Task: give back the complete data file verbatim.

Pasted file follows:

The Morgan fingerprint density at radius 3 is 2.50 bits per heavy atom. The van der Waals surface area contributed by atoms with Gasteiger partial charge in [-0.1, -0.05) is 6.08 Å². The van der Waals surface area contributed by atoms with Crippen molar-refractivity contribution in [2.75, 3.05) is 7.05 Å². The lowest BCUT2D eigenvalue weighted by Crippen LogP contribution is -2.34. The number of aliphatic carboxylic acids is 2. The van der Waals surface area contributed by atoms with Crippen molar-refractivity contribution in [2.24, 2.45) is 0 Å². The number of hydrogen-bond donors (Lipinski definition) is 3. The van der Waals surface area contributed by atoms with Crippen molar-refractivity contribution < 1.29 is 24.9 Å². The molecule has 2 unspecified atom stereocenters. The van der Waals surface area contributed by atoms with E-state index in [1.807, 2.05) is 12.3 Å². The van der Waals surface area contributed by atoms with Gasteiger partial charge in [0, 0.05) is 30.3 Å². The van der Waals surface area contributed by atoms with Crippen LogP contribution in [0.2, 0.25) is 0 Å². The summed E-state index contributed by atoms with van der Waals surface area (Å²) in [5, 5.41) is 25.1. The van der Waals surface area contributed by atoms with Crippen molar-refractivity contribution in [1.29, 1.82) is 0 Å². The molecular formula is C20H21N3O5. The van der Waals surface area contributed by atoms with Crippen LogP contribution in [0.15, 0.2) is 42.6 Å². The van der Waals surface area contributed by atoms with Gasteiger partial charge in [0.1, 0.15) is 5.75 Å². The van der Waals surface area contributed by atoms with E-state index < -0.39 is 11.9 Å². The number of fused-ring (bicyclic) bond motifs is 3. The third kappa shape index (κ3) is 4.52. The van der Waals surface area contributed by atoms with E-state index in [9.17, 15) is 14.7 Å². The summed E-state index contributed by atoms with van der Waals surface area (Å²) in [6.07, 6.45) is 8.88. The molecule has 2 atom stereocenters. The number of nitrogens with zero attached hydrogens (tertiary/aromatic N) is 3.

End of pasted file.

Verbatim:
The Morgan fingerprint density at radius 3 is 2.50 bits per heavy atom. The van der Waals surface area contributed by atoms with Gasteiger partial charge in [-0.1, -0.05) is 6.08 Å². The van der Waals surface area contributed by atoms with Crippen molar-refractivity contribution in [2.75, 3.05) is 7.05 Å². The lowest BCUT2D eigenvalue weighted by Crippen LogP contribution is -2.34. The number of aliphatic carboxylic acids is 2. The van der Waals surface area contributed by atoms with Crippen molar-refractivity contribution in [2.24, 2.45) is 0 Å². The number of hydrogen-bond donors (Lipinski definition) is 3. The van der Waals surface area contributed by atoms with Crippen molar-refractivity contribution < 1.29 is 24.9 Å². The molecule has 2 unspecified atom stereocenters. The van der Waals surface area contributed by atoms with E-state index in [1.807, 2.05) is 12.3 Å². The van der Waals surface area contributed by atoms with Gasteiger partial charge in [0, 0.05) is 30.3 Å². The van der Waals surface area contributed by atoms with Crippen LogP contribution in [0.2, 0.25) is 0 Å². The summed E-state index contributed by atoms with van der Waals surface area (Å²) in [5, 5.41) is 25.1. The van der Waals surface area contributed by atoms with Crippen molar-refractivity contribution in [1.29, 1.82) is 0 Å². The molecular formula is C20H21N3O5. The van der Waals surface area contributed by atoms with Crippen LogP contribution in [0.15, 0.2) is 42.6 Å². The van der Waals surface area contributed by atoms with Gasteiger partial charge in [0.1, 0.15) is 5.75 Å². The van der Waals surface area contributed by atoms with E-state index < -0.39 is 11.9 Å². The number of fused-ring (bicyclic) bond motifs is 3. The third kappa shape index (κ3) is 4.52. The van der Waals surface area contributed by atoms with E-state index in [9.17, 15) is 14.7 Å². The summed E-state index contributed by atoms with van der Waals surface area (Å²) in [6.07, 6.45) is 8.88. The molecule has 2 atom stereocenters. The number of nitrogens with zero attached hydrogens (tertiary/aromatic N) is 3.